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08-09-2014, 02:14 PM   #136
osv
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lol... feel better now? yes, you'll have to suck it up, ovf is dead tech, it's just a matter of time until canikon/pentax dumps it.

the real question is, if the evf magnification is pulling pixels at a 1:1 ratio, will 24mp give the same level of magnification, regardless of sensor size.

08-09-2014, 02:30 PM   #137
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QuoteOriginally posted by ElJamoquio Quote
I wonder how many APS-C F/1.8 lenses you'd need to have to get system that does what a couple of FF F/2.8 zooms would do.
Depends on whether you are buying brand name or not. I don't think Nikon f2.8 zooms are cheap. The 24-70 is what, 1900? And the 70-200 is 2400. Seems like you could buy a couple of f1.8 primes for that -- even if you got FA limiteds.
08-09-2014, 02:49 PM - 1 Like   #138
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1900+2400=4300


You can buy 200 primes for that. I bought 12 primes for 200


Oh yes I have to manual focus, big deal.


If I want a zoom for walkabout I use the zoom I bought with a film camera for all of 20, oh yeah I had to pay postage on top must have cost me all of an extra 10.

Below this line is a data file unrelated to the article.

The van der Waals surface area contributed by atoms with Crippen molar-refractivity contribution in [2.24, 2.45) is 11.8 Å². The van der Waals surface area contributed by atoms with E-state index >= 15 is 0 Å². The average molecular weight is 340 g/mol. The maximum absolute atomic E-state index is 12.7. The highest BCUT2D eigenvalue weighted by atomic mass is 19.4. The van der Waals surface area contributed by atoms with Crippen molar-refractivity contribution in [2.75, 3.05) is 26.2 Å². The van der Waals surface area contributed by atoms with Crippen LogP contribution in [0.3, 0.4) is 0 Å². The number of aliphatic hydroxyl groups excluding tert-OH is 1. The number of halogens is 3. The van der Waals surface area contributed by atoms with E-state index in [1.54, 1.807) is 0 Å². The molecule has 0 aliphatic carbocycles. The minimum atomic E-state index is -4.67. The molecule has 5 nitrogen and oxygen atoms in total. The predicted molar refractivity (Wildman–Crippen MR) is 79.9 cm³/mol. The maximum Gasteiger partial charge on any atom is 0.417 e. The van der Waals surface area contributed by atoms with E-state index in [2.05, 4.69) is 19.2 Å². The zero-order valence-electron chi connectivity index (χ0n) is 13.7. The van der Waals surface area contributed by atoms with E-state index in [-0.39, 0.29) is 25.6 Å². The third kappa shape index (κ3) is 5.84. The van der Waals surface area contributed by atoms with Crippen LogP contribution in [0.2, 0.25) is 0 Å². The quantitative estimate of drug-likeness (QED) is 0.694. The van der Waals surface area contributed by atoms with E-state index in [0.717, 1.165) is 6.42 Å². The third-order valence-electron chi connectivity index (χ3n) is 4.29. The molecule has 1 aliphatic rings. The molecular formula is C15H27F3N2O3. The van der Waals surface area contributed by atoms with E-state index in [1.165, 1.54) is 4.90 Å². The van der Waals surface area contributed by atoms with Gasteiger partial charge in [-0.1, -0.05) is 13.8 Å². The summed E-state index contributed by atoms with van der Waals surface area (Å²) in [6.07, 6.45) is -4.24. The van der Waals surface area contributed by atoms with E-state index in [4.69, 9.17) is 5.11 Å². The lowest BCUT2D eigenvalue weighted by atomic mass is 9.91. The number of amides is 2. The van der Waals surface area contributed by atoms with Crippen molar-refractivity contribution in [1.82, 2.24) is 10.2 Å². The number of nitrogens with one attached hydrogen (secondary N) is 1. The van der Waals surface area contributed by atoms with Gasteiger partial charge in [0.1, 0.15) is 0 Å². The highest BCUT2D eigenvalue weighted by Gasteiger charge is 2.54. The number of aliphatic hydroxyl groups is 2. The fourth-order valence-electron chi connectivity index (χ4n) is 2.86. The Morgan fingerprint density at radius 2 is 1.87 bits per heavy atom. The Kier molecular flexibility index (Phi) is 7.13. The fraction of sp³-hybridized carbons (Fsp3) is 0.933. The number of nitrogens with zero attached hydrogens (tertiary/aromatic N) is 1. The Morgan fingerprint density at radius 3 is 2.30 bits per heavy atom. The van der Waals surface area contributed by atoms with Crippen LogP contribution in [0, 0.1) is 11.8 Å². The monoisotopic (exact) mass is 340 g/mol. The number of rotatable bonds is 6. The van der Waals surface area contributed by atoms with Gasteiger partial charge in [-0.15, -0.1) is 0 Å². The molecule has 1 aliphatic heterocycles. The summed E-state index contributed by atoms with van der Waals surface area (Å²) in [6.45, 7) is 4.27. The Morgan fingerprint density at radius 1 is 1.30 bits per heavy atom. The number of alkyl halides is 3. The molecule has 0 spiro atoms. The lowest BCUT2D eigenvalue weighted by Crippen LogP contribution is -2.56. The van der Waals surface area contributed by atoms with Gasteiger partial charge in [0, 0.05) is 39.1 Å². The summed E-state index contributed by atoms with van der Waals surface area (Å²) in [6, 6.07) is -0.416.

Come on guys this hobby doesn't have to cost a lot if your willing to do some traditional photography.


Buy cheap gear, save some money, get some beer in, have a party.
08-09-2014, 02:50 PM   #139
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QuoteOriginally posted by Imageman Quote
Come on guys this hobby doesn't have to cost a lot if your willing to do some traditional photography.
Buy cheap gear, save some money, get some beer in, have a party.
How dare you having fun with your hobby using antique gear?!
It's all about the numbers...

:-P

08-09-2014, 02:56 PM - 1 Like   #140
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QuoteOriginally posted by wullemaha Quote
How dare you having fun with your hobby using antique gear?!
It's all about the numbers...

:-P
Everytime someone sees a 30x20 print on my wall, people asks me "How many lw/ph is that image, and what are the CA numbers of that lens."

But really.. nobody cares. in fact, if I look at prints Tess and I have sold, I'd have to argue lower resolution is better.
08-09-2014, 03:18 PM - 2 Likes   #141
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QuoteOriginally posted by hjoseph7 Quote
"That was always been true with FF anyway."